I was and am more interested in knowing myself better. And I wanted to confirm or deny the results of this PI exam by comparing it to another standard. I asked around a bit for second opinions from a friend who is involved in academic-level psychology studies and was pointed to the HEXACO Personality Inventory exam as a highly-regarded academic alternative which markets itself as “a measure of the six major dimensions of personality”. I opted for the 100-question self-reported exam and graded my results. Below are the “scale descriptions” and my total scores, along with my comments on their accuracy or other thoughts I had when considering them.

Domain-Level Scales

Domain-level scales are the “six major dimensions of personality” referred to above, each of which has four “facet-level” scales which are traits within the macro traits.

Honesty-Humility:  Persons with very high scores on the Honesty-Humility scale avoid manipulating others for personal gain, feel little temptation to break rules, are uninterested in lavish wealth and luxuries, and feel no special entitlement to elevated social status.  Conversely, persons with very low scores on this scale will flatter others to get what they want, are inclined to break rules for personal profit, are motivated by material gain, and feel a strong sense of self-importance.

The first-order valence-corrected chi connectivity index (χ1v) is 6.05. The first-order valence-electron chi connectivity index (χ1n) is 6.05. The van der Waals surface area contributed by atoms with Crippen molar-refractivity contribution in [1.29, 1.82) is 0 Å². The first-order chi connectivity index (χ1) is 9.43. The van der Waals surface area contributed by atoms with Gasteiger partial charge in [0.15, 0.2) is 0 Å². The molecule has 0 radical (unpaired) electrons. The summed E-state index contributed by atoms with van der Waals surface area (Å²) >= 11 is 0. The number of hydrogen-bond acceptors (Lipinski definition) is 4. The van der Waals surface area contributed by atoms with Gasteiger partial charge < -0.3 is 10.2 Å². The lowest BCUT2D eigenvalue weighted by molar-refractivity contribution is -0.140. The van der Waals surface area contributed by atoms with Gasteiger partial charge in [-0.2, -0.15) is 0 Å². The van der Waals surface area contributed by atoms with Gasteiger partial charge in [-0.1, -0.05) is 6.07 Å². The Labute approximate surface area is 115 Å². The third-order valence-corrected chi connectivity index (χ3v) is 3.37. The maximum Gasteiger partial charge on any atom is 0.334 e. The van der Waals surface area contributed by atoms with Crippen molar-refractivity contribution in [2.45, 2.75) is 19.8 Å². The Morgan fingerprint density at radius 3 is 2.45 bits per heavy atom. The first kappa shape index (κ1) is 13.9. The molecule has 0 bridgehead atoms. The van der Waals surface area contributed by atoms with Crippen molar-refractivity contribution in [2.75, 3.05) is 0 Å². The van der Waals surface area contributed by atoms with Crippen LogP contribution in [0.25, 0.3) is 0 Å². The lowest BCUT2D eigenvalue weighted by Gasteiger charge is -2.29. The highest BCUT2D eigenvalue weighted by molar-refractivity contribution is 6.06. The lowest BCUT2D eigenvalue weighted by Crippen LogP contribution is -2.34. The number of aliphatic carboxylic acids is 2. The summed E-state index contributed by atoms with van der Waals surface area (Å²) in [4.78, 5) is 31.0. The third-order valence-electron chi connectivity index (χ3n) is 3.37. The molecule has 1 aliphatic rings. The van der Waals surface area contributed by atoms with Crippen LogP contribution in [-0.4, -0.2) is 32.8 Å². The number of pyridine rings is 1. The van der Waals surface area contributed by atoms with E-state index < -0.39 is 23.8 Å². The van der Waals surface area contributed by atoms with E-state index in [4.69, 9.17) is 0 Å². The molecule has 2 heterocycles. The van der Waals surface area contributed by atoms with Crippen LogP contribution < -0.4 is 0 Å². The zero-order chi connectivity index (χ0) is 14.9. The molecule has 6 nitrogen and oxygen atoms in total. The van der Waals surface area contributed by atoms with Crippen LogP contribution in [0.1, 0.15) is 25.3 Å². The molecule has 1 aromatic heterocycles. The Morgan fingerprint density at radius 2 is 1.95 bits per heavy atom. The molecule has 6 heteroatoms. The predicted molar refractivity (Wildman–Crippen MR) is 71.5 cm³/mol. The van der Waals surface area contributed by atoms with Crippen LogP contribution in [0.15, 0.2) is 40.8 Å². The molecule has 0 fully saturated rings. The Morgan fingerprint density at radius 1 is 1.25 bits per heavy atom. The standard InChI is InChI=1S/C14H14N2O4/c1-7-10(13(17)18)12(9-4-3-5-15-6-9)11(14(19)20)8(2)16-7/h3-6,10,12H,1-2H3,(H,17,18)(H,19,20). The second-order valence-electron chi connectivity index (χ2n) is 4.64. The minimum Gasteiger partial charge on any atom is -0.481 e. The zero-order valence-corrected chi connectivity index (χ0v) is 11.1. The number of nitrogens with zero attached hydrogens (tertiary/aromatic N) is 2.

My score: 60/80

It’s flattering to have a “high” score in this area so I’ll be careful about commenting in too much detail at the domain-level and focus my thoughts on the facet-level traits but this made sense to me. I’m not a manipulator, though I do work feverishly to persuade and otherwise cajole people to do or think things that will benefit me. However, my persuasion is always logical and open and in front of the person for them to see and judge themselves. I don’t try to control people behind their back or with other deceptive practices. The ostentatiousness of material comforts dynamic is also particularly descriptive of me. If I ever attain any level of affluence I’ll likely be one of those people who still drives a modest car and lives in a modest home, for example. No Gucci and Prada and Lamborghinis for me.